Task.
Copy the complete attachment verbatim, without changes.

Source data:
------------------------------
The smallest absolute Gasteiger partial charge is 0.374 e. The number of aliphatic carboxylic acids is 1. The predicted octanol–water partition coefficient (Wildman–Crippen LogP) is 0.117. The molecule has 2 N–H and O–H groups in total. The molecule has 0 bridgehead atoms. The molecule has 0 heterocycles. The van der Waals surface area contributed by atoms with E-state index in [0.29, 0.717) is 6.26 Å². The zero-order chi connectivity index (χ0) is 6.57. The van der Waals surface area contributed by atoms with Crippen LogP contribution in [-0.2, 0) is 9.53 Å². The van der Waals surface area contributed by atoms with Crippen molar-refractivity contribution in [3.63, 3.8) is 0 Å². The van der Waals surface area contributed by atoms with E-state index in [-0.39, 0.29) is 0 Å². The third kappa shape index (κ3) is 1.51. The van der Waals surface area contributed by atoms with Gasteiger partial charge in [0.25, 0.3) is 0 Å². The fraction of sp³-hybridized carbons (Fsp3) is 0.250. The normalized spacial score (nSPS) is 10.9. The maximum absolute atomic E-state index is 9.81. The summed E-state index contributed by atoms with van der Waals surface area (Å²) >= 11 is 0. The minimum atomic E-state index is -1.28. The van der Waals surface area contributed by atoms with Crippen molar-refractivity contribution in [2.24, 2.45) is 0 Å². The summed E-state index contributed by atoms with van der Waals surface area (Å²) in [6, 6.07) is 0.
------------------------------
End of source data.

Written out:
The smallest absolute Gasteiger partial charge is 0.374 e. The number of aliphatic carboxylic acids is 1. The predicted octanol–water partition coefficient (Wildman–Crippen LogP) is 0.117. The molecule has 2 N–H and O–H groups in total. The molecule has 0 bridgehead atoms. The molecule has 0 heterocycles. The van der Waals surface area contributed by atoms with E-state index in [0.29, 0.717) is 6.26 Å². The zero-order chi connectivity index (χ0) is 6.57. The van der Waals surface area contributed by atoms with Crippen LogP contribution in [-0.2, 0) is 9.53 Å². The van der Waals surface area contributed by atoms with Crippen molar-refractivity contribution in [3.63, 3.8) is 0 Å². The van der Waals surface area contributed by atoms with E-state index in [-0.39, 0.29) is 0 Å². The third kappa shape index (κ3) is 1.51. The van der Waals surface area contributed by atoms with Gasteiger partial charge in [0.25, 0.3) is 0 Å². The fraction of sp³-hybridized carbons (Fsp3) is 0.250. The normalized spacial score (nSPS) is 10.9. The maximum absolute atomic E-state index is 9.81. The summed E-state index contributed by atoms with van der Waals surface area (Å²) >= 11 is 0. The minimum atomic E-state index is -1.28. The van der Waals surface area contributed by atoms with Crippen molar-refractivity contribution in [2.24, 2.45) is 0 Å². The summed E-state index contributed by atoms with van der Waals surface area (Å²) in [6, 6.07) is 0.